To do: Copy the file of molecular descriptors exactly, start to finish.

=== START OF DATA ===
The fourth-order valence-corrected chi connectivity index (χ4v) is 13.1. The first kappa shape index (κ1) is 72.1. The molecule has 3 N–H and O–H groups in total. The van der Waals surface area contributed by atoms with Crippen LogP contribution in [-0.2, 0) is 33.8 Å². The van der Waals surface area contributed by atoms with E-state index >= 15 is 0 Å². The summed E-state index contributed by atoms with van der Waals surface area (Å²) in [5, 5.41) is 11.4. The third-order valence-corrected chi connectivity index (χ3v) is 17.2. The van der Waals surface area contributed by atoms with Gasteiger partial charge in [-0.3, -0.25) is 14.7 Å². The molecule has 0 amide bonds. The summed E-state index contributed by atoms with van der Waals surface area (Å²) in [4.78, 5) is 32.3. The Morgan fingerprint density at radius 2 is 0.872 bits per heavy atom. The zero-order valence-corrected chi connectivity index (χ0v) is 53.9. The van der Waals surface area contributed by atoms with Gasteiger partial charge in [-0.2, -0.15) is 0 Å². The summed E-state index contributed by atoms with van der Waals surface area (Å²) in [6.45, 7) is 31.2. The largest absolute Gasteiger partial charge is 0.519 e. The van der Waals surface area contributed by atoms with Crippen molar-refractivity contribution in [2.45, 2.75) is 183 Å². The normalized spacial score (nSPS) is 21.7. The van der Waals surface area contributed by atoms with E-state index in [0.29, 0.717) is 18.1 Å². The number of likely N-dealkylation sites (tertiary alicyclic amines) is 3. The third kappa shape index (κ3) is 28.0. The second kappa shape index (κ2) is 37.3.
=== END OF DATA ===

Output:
The fourth-order valence-corrected chi connectivity index (χ4v) is 13.1. The first kappa shape index (κ1) is 72.1. The molecule has 3 N–H and O–H groups in total. The van der Waals surface area contributed by atoms with Crippen LogP contribution in [-0.2, 0) is 33.8 Å². The van der Waals surface area contributed by atoms with E-state index >= 15 is 0 Å². The summed E-state index contributed by atoms with van der Waals surface area (Å²) in [5, 5.41) is 11.4. The third-order valence-corrected chi connectivity index (χ3v) is 17.2. The van der Waals surface area contributed by atoms with Gasteiger partial charge in [-0.3, -0.25) is 14.7 Å². The molecule has 0 amide bonds. The summed E-state index contributed by atoms with van der Waals surface area (Å²) in [4.78, 5) is 32.3. The Morgan fingerprint density at radius 2 is 0.872 bits per heavy atom. The zero-order valence-corrected chi connectivity index (χ0v) is 53.9. The van der Waals surface area contributed by atoms with Gasteiger partial charge in [-0.2, -0.15) is 0 Å². The summed E-state index contributed by atoms with van der Waals surface area (Å²) in [6.45, 7) is 31.2. The largest absolute Gasteiger partial charge is 0.519 e. The van der Waals surface area contributed by atoms with Crippen molar-refractivity contribution in [2.45, 2.75) is 183 Å². The normalized spacial score (nSPS) is 21.7. The van der Waals surface area contributed by atoms with E-state index in [0.29, 0.717) is 18.1 Å². The number of likely N-dealkylation sites (tertiary alicyclic amines) is 3. The third kappa shape index (κ3) is 28.0. The second kappa shape index (κ2) is 37.3.